Tuesday, April 14, 2009

'Pitch Black' is a neat fusion of action, sci-fi and horror

Pitch Black (2000)
Starring: Vin Diesel, Radha Mitchell, and Claudia Black
Director: David Twohy
Rating: Eight of Ten Stars

In the sci-fi/horror flick "Pitch Black," a passenger ship is heavily damaged by the tail of a rogue comet and crashlands on a desolate planet. Only a handful of passengers and one crewmember, Fry (Mitchell), survive, and they find that they must put their faith in Riddick (Diesel), a violent, murderous criminal who was being transported on the ship if they are to have any hope to survive. However, they soon discover that Riddick isn't the most dangerous creature on the planet--caverns under the surface are teeming with deadly, flesh-eating beats. The upside is that these beats are extremely sensitive to light, and the planet has three suns. The downside is that the planet is about to be plunged into a total eclipse that may last for years.

"Pitch Black" is an excellent horror flick of the kind where a small group of people must survive the night against an onslaught of mysterious monsters. It sticks pretty close to the genre conventions, but it uses them to their full effectiveness, never allowing them to become an excuse for lazy storytelling or sloppy filmmaking. It's also one of those movies that shows that excellent filmmaking and judiciously used CGI can indeed happen in the context of a small budget.

The acting is great all around, the story has enough twists and turns to keep the audience guessing, and there isn't a single example of "stupid character syndrome" (where characters do something dumb just because the plot dictates it) anywhere in the film. The deaths at the hands of the monsters come so suddenly that they never lose their impact, and the very last one is perhaps the most startling of all.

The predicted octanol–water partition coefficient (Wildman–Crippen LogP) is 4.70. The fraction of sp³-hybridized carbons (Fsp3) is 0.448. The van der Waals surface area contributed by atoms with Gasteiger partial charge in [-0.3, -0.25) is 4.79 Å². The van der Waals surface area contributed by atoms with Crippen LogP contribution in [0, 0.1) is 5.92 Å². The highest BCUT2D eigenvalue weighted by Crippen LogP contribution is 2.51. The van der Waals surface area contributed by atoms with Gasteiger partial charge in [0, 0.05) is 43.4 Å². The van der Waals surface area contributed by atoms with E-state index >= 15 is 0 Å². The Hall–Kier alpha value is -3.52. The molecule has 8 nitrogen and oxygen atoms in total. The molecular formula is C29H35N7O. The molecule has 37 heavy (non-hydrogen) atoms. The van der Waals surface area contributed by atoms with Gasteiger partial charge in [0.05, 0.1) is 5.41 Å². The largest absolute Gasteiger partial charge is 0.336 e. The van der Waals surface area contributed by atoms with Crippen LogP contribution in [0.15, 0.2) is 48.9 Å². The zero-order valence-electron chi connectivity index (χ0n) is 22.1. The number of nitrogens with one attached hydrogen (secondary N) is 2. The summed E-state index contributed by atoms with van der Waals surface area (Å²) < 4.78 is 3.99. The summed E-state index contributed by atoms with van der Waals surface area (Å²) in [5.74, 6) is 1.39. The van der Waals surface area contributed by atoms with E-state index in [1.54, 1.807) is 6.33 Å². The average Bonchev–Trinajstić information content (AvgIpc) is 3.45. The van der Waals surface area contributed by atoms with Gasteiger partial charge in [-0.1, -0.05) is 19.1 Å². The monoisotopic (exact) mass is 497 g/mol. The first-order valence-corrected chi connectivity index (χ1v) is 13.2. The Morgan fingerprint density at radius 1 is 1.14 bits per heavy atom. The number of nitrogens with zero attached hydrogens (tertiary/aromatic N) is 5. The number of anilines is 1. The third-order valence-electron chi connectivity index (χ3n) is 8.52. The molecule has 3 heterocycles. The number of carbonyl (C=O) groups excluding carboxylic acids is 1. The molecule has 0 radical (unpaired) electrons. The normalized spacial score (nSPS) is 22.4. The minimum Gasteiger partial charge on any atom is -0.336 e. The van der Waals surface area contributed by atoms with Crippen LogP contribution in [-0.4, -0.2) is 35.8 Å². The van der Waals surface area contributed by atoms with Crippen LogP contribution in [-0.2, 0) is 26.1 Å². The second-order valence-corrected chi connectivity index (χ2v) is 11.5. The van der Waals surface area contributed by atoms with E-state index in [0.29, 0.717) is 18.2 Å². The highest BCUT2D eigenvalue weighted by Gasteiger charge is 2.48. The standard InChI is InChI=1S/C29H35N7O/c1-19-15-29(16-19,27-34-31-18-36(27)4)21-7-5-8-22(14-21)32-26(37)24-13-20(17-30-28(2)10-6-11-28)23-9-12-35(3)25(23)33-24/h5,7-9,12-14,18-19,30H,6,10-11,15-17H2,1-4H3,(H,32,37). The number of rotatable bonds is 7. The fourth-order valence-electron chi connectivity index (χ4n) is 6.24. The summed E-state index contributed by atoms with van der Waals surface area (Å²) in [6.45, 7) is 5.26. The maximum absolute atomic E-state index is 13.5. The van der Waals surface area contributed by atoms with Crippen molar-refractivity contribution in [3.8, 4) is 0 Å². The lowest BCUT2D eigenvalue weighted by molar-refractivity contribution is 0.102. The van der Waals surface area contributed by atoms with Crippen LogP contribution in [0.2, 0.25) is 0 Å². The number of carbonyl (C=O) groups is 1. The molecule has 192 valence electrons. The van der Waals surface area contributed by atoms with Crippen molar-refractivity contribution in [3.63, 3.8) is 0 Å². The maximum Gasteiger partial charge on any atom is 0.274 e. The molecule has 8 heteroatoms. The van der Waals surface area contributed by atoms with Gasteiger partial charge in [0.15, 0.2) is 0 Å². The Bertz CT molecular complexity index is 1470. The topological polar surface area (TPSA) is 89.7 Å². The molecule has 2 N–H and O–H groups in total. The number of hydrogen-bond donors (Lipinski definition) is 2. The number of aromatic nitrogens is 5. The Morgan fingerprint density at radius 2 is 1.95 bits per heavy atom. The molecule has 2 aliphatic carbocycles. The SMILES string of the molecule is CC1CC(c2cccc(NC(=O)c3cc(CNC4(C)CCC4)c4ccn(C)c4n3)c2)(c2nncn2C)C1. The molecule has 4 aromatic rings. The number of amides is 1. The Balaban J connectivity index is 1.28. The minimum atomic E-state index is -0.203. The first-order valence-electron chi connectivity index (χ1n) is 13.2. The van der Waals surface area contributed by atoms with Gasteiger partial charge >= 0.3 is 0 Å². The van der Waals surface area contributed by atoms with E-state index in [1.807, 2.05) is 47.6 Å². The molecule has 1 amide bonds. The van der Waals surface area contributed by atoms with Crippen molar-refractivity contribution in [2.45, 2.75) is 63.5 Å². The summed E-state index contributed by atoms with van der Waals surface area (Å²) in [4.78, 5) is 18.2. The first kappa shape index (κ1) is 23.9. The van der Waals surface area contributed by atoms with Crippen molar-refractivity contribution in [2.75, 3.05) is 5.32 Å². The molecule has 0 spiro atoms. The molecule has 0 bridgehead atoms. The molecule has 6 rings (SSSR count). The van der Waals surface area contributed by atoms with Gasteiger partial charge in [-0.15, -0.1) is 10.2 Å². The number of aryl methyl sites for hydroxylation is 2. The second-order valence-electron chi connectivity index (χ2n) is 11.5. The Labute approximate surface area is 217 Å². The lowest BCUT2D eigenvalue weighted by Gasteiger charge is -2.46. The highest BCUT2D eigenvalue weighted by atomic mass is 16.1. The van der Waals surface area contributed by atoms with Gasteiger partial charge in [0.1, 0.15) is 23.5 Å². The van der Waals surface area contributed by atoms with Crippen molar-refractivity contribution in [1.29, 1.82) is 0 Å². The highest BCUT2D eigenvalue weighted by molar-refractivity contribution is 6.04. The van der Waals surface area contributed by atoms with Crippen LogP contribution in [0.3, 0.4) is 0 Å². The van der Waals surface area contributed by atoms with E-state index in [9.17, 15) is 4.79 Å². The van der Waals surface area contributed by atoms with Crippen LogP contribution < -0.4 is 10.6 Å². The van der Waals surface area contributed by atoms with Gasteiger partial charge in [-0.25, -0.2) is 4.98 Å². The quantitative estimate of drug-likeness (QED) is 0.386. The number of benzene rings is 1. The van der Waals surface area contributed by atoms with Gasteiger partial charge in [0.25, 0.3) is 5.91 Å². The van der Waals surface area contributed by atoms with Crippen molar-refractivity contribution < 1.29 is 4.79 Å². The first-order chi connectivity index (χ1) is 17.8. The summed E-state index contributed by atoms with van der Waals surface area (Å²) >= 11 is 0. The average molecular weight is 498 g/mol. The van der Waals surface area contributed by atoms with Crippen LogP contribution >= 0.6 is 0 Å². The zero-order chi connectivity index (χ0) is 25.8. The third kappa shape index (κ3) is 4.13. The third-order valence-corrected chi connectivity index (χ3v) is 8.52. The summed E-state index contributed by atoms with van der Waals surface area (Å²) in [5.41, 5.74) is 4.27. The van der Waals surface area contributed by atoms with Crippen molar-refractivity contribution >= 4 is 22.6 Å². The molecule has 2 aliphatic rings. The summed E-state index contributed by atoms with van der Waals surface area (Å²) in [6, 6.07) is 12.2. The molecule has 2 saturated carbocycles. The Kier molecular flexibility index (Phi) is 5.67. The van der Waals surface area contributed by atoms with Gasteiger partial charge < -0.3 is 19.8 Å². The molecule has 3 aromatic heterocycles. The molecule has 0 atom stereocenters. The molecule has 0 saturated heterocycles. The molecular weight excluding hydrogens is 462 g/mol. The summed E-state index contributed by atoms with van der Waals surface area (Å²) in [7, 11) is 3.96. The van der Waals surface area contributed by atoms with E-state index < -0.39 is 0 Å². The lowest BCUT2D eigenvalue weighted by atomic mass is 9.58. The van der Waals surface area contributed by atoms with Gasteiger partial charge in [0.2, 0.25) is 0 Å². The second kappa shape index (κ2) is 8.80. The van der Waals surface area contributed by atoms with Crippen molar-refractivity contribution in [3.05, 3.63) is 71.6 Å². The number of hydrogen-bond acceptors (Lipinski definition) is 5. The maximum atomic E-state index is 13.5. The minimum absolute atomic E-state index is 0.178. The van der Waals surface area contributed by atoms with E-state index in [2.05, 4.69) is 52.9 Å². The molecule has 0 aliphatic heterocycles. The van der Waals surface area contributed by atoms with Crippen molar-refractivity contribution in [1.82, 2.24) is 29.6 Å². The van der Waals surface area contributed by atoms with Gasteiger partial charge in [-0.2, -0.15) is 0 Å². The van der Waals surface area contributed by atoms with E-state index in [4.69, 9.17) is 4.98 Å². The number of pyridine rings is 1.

I imagine there are some who will fault this movie for having a "Hollywood Ending"--like the person I watched it with did--but I think that's ignoring the way some of the character deaths were handled, as well as the character of Riddick. (Or maybe they might forget to consider the way characters like Riddick have been handled in recent horror, suspense and action flicks. It's been a while since a movie has actually allowed a character like Riddick to truly transform as the story progresses.)

Thursday, April 2, 2009

Glasses are as effective as crosses
when warding off Count Yorga

Count Yorga, Vampire (aka "The Loves of Count Iorga, Vampire") (1974)
Starring: Robert Quarry, Roger Perry, Michael MacReady, Donna Anders, Judith Lang and Michael Murphy
Director: Bob Kelljan
Rating: Six of Ten Stars

The vampire, Count Yorga (Quarry) seemingly sets his sights (and fangs) on every woman he meets, except one, proving a historical fact: In the 1970s, vampires didn't make passes at girls who wear glasses. Meanwhile, their incredibly boring boyfriends try to save by slaying the undead fiend.

"Count Yorga, Vampire" is not a movie that's aged well. First off, while the film is more overtly eortic than any older vampire movie I've seen--reflecting the filmmakers attempt to be part of the "sexual revolution"--it's surprisingly unsexy. Also, the flat lighting of most scenes, the indifferent photography, the bland performances n the past of the cast, and complete humorlessness of the proceedings cause this to be a somewhat dull experience that picks up in the film's final 15-20 minutes where the heroes invade Count Yorga's lair and confront him and his white-nightgown-clad vampire brides.

This film features the only 1970s vampire sequence that's as unnerving as the basement scene in "Satanic Rites of Dracula"... and the scene where Dr. Hayes has his showdown with Yorga and his vampire brides is also a fabulous bit of filmmaking. Even better, the film features a surprise shock ending that actually works, a truly rare and precious thing.

Although you'll have to sit through a predictable and uninteresting first hour, the final third of "Count Yorga, Vampire" will make it worth your while. It's hardly a must-see, but if you enjoy vampire films, you can do worse than this one.